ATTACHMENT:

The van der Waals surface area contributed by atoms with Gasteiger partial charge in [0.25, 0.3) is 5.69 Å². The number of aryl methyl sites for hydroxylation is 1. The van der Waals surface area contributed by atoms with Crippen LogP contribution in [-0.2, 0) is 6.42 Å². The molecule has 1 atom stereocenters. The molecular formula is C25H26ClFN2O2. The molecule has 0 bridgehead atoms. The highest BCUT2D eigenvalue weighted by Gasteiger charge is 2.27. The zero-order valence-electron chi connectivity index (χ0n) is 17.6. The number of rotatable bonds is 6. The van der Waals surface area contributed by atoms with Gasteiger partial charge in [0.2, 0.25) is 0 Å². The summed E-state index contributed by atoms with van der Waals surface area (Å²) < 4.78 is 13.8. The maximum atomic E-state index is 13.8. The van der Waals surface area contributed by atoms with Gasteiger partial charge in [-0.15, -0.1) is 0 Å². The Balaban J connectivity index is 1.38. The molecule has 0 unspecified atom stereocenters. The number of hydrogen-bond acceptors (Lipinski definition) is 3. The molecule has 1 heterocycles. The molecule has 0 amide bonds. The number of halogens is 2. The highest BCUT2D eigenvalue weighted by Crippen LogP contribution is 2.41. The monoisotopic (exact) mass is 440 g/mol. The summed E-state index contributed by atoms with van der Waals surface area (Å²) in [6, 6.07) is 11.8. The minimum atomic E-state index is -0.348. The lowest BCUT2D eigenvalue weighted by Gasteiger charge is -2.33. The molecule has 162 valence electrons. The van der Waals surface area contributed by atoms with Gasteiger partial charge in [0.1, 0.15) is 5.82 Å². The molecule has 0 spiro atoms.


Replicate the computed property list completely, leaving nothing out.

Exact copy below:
The van der Waals surface area contributed by atoms with Gasteiger partial charge in [0.25, 0.3) is 5.69 Å². The number of aryl methyl sites for hydroxylation is 1. The van der Waals surface area contributed by atoms with Crippen LogP contribution in [-0.2, 0) is 6.42 Å². The molecule has 1 atom stereocenters. The molecular formula is C25H26ClFN2O2. The molecule has 0 bridgehead atoms. The highest BCUT2D eigenvalue weighted by Gasteiger charge is 2.27. The zero-order valence-electron chi connectivity index (χ0n) is 17.6. The number of rotatable bonds is 6. The van der Waals surface area contributed by atoms with Gasteiger partial charge in [0.2, 0.25) is 0 Å². The summed E-state index contributed by atoms with van der Waals surface area (Å²) < 4.78 is 13.8. The maximum atomic E-state index is 13.8. The van der Waals surface area contributed by atoms with Gasteiger partial charge in [-0.15, -0.1) is 0 Å². The Balaban J connectivity index is 1.38. The molecule has 0 unspecified atom stereocenters. The number of hydrogen-bond acceptors (Lipinski definition) is 3. The molecule has 1 heterocycles. The molecule has 0 amide bonds. The number of halogens is 2. The highest BCUT2D eigenvalue weighted by Crippen LogP contribution is 2.41. The monoisotopic (exact) mass is 440 g/mol. The summed E-state index contributed by atoms with van der Waals surface area (Å²) in [6, 6.07) is 11.8. The minimum atomic E-state index is -0.348. The lowest BCUT2D eigenvalue weighted by Gasteiger charge is -2.33. The molecule has 162 valence electrons. The van der Waals surface area contributed by atoms with Gasteiger partial charge in [0.1, 0.15) is 5.82 Å². The molecule has 0 spiro atoms.